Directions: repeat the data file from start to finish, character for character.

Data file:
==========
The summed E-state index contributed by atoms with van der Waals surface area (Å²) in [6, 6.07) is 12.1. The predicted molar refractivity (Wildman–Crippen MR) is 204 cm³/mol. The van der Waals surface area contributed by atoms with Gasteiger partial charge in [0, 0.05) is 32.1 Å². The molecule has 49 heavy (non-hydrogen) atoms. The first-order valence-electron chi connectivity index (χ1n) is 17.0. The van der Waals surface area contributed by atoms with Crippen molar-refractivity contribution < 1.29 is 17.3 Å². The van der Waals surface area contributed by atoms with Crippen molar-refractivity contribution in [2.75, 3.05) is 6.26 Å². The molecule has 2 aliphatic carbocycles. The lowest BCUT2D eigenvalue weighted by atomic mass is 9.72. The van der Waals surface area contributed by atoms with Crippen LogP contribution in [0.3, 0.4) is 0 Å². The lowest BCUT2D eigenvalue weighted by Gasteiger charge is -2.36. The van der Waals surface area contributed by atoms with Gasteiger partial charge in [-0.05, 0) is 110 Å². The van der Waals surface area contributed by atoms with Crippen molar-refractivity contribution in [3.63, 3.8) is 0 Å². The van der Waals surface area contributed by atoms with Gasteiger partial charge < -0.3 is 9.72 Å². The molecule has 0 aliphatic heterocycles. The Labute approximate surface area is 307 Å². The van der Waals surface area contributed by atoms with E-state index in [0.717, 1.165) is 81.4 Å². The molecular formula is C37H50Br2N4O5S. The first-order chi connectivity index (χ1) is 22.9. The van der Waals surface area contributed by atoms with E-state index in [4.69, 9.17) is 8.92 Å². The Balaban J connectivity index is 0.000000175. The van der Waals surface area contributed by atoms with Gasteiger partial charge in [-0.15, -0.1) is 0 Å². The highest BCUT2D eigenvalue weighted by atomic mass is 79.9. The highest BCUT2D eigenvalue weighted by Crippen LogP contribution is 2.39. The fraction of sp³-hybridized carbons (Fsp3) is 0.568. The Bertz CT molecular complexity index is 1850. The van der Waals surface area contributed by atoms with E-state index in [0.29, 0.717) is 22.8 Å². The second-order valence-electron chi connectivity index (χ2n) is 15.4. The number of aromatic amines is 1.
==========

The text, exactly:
The summed E-state index contributed by atoms with van der Waals surface area (Å²) in [6, 6.07) is 12.1. The predicted molar refractivity (Wildman–Crippen MR) is 204 cm³/mol. The van der Waals surface area contributed by atoms with Gasteiger partial charge in [0, 0.05) is 32.1 Å². The molecule has 49 heavy (non-hydrogen) atoms. The first-order valence-electron chi connectivity index (χ1n) is 17.0. The van der Waals surface area contributed by atoms with Crippen molar-refractivity contribution < 1.29 is 17.3 Å². The van der Waals surface area contributed by atoms with Crippen molar-refractivity contribution in [2.75, 3.05) is 6.26 Å². The molecule has 2 aliphatic carbocycles. The lowest BCUT2D eigenvalue weighted by atomic mass is 9.72. The van der Waals surface area contributed by atoms with Crippen LogP contribution in [0.3, 0.4) is 0 Å². The lowest BCUT2D eigenvalue weighted by Gasteiger charge is -2.36. The van der Waals surface area contributed by atoms with Gasteiger partial charge in [-0.05, 0) is 110 Å². The van der Waals surface area contributed by atoms with Crippen molar-refractivity contribution in [3.63, 3.8) is 0 Å². The van der Waals surface area contributed by atoms with Gasteiger partial charge < -0.3 is 9.72 Å². The molecule has 0 aliphatic heterocycles. The Labute approximate surface area is 307 Å². The van der Waals surface area contributed by atoms with E-state index in [0.717, 1.165) is 81.4 Å². The molecular formula is C37H50Br2N4O5S. The first-order chi connectivity index (χ1) is 22.9. The van der Waals surface area contributed by atoms with E-state index in [4.69, 9.17) is 8.92 Å². The Balaban J connectivity index is 0.000000175. The van der Waals surface area contributed by atoms with Gasteiger partial charge in [-0.15, -0.1) is 0 Å². The highest BCUT2D eigenvalue weighted by atomic mass is 79.9. The highest BCUT2D eigenvalue weighted by Crippen LogP contribution is 2.39. The fraction of sp³-hybridized carbons (Fsp3) is 0.568. The Bertz CT molecular complexity index is 1850. The van der Waals surface area contributed by atoms with E-state index in [0.29, 0.717) is 22.8 Å². The second-order valence-electron chi connectivity index (χ2n) is 15.4. The number of aromatic amines is 1.